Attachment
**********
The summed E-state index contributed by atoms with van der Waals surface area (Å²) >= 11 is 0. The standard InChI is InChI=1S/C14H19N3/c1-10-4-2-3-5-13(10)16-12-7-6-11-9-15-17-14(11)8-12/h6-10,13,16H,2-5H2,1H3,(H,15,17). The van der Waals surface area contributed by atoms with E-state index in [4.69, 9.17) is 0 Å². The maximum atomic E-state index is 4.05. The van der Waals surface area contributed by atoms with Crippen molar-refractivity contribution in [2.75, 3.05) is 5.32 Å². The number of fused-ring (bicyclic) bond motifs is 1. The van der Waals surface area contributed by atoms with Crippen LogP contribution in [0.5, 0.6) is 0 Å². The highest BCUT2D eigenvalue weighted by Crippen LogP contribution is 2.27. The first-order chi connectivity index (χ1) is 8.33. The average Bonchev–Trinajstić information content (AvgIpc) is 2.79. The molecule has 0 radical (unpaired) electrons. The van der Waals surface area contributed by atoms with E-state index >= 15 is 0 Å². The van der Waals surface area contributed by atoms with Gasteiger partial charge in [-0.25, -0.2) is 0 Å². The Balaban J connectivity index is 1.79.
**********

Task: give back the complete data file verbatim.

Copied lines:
The summed E-state index contributed by atoms with van der Waals surface area (Å²) >= 11 is 0. The standard InChI is InChI=1S/C14H19N3/c1-10-4-2-3-5-13(10)16-12-7-6-11-9-15-17-14(11)8-12/h6-10,13,16H,2-5H2,1H3,(H,15,17). The van der Waals surface area contributed by atoms with E-state index in [4.69, 9.17) is 0 Å². The maximum atomic E-state index is 4.05. The van der Waals surface area contributed by atoms with Crippen molar-refractivity contribution in [2.75, 3.05) is 5.32 Å². The number of fused-ring (bicyclic) bond motifs is 1. The van der Waals surface area contributed by atoms with Crippen LogP contribution in [0.5, 0.6) is 0 Å². The highest BCUT2D eigenvalue weighted by Crippen LogP contribution is 2.27. The first-order chi connectivity index (χ1) is 8.33. The average Bonchev–Trinajstić information content (AvgIpc) is 2.79. The molecule has 0 radical (unpaired) electrons. The van der Waals surface area contributed by atoms with E-state index >= 15 is 0 Å². The van der Waals surface area contributed by atoms with Gasteiger partial charge in [-0.25, -0.2) is 0 Å². The Balaban J connectivity index is 1.79.